Seniors start but Terps can't finish in 74-60 loss to Virginia

Maryland enters ACC Tournament on three-game losing streak

March 05, 2011|By Jeff Barker, The Baltimore Sun

COLLEGE PARK — — Even with all the indignities it endured this season -- the eight single-digit losses, the seven starting-lineup changes -- it seemed improbable that Maryland would drop its final regular-season home game to a Virginia team it led in the Atlantic Coast Conference standings.

Not on Maryland's Senior Day. Not when the Terps urgently needed a lift after two straight ACC defeats. Not under a coach who habitually gets his players to finish with flourishes and whose team went undefeated here last season in conference play.

But little is guaranteed this season for a Maryland team that surrendered the lead to the Cavaliers in the opening minutes on Saturday and couldn't catch up in a 74-60 Virginia win.

"There's no excuses in a situation like that," said Maryland coach Gary Williams, who questioned his team's intensity. "That's the one thing I expect my players to understand."

"What we do now is get ready to play in the ACC tournament," said Williams, whose team would likely need to capture the tournament title -- it would require four wins, beginning Thursday -- to secure an NCAA tournament berth. "I know no team has ever won four games down there since the expansion. At the same time, we are going down there to try to win the thing."

Virginia (16-14, 7-9 ACC) won partly because junior guard Sammy Zeglinski got into a rhythm and scored 25 points, including 6-for-7 on 3-pointers. The Cavaliers successfully navigated around Maryland's full-court pressure and had just six turnovers.

It was a game in which Maryland seniors Dino Gregory, Cliff Tucker and Adrian Bowie started together for the first time since Dec. 12. It was the eighth starting lineup this season. The trio was honored with family members on the Comcast Center court before the game. Members of the student section chanted "Thank you, seniors" at the end.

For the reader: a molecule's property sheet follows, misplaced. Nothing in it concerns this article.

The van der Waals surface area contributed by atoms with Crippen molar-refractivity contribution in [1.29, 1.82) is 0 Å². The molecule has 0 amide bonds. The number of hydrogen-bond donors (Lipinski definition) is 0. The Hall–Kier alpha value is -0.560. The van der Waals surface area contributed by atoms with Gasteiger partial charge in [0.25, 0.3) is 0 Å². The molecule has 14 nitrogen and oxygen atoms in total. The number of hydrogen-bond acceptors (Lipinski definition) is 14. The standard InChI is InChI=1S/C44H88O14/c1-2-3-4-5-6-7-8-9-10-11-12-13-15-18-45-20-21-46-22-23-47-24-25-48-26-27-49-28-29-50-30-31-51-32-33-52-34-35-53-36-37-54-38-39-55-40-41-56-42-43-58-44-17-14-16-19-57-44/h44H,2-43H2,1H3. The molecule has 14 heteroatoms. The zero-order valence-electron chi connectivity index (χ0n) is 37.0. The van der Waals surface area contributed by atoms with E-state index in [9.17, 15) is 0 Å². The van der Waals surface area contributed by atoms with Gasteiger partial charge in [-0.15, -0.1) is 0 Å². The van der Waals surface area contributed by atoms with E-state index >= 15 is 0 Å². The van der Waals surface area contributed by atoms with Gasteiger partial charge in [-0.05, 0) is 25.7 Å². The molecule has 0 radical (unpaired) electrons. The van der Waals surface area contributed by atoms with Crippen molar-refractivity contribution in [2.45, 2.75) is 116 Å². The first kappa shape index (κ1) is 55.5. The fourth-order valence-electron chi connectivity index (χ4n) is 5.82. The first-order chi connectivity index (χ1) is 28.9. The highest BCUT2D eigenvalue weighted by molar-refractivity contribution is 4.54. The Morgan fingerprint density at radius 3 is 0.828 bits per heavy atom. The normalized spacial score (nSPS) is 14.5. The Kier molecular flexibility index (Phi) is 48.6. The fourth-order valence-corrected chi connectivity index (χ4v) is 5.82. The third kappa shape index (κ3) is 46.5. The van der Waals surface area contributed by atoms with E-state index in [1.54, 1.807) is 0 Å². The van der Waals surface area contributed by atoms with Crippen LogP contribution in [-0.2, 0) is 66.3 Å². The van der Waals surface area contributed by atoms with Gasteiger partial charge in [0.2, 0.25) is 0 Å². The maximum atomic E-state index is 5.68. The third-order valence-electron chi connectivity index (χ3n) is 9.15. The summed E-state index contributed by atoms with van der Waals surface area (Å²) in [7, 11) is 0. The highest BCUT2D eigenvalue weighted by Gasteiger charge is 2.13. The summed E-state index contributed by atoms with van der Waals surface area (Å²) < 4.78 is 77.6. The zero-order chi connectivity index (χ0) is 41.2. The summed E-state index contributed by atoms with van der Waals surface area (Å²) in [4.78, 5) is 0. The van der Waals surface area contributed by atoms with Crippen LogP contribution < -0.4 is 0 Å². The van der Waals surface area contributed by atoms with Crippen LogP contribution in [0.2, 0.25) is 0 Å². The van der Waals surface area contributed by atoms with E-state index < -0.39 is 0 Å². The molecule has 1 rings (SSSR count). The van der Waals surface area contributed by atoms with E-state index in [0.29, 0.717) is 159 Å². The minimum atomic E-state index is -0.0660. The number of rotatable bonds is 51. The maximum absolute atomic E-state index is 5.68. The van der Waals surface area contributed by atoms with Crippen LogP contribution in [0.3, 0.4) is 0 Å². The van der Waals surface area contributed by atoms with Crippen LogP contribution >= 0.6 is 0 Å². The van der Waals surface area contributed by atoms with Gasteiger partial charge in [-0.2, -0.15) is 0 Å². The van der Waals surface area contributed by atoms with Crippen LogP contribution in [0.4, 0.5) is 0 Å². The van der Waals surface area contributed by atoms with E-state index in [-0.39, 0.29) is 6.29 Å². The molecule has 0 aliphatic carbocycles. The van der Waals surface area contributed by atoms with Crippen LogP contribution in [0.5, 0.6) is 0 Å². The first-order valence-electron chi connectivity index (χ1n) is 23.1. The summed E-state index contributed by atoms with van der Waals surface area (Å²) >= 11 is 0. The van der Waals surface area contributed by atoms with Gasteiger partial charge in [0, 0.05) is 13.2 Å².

The seniors were eagerly hoping to make the final home game memorable -- even if much of the season that preceded it was not. What the seniors and their teammates got instead was more disappointment.

"It's a loss (and) any loss is disappointing," said sophomore center Jordan Williams (17 points). "I hate losing."

Maryland (18-13, 7-9 ACC) trailed by 12 points in the second half before a final run fell short.

The Terps cut the deficit to 63-55 on Tucker's 3-pointer with 6:32 left. It was the first field goal of the game for Tucker, who was scoreless at the half and finished with five points. Tucker, Gregory (15 points) and Bowie (five points) were not made available to the media after the game.

The decibel level noticeably picked up during Maryland's rally. Football coach Randy Edsall -- promoting his team at halftime -- had picked up a microphone and told the fans: "It's not noisy enough in here." Among the fans in attendance was Ravens coach John Harbaugh.

But the Terps could get no closer than five.

With Maryland trailing 63-58, Tucker missed a free throw, Pe'Shon Howard missed an inside shot, Williams missed a dunk and Tucker missed a 3-pointer.

"It would have been a big momentum swing if I had made that dunk," Williams said.

A drive by Virginia's Mustapha Farrakhan made it 67-60 and his subsequent foul shot upped the lead to eight with 2:23 left.

Maryland has often had success with full-court presses and traps. Virginia coach Tony Bennett prepared his team for the pressure with a challenging drill in practice.

"Coach put seven guys on defense and we had five," Virginia forward Will Sherrill said. "And with seven-on-five pressing us, we had to attack and move hard, and that preparation made breaking their press a lot easier for us."

Jordan Williams said the Terps will need short memories as they head to the ACC tournament in Greensboro, N.C.

"As hard as it's going to be, we've got to put it behind us and focus on the ACC tournament," he said.

Gary Williams has often said the Terps don't have the luxury this season of beating teams without playing their best.

"In basketball, you can intimidate other teams not physically but just by your effort -- with your body language," the coach said. "We just weren't that type of team today."

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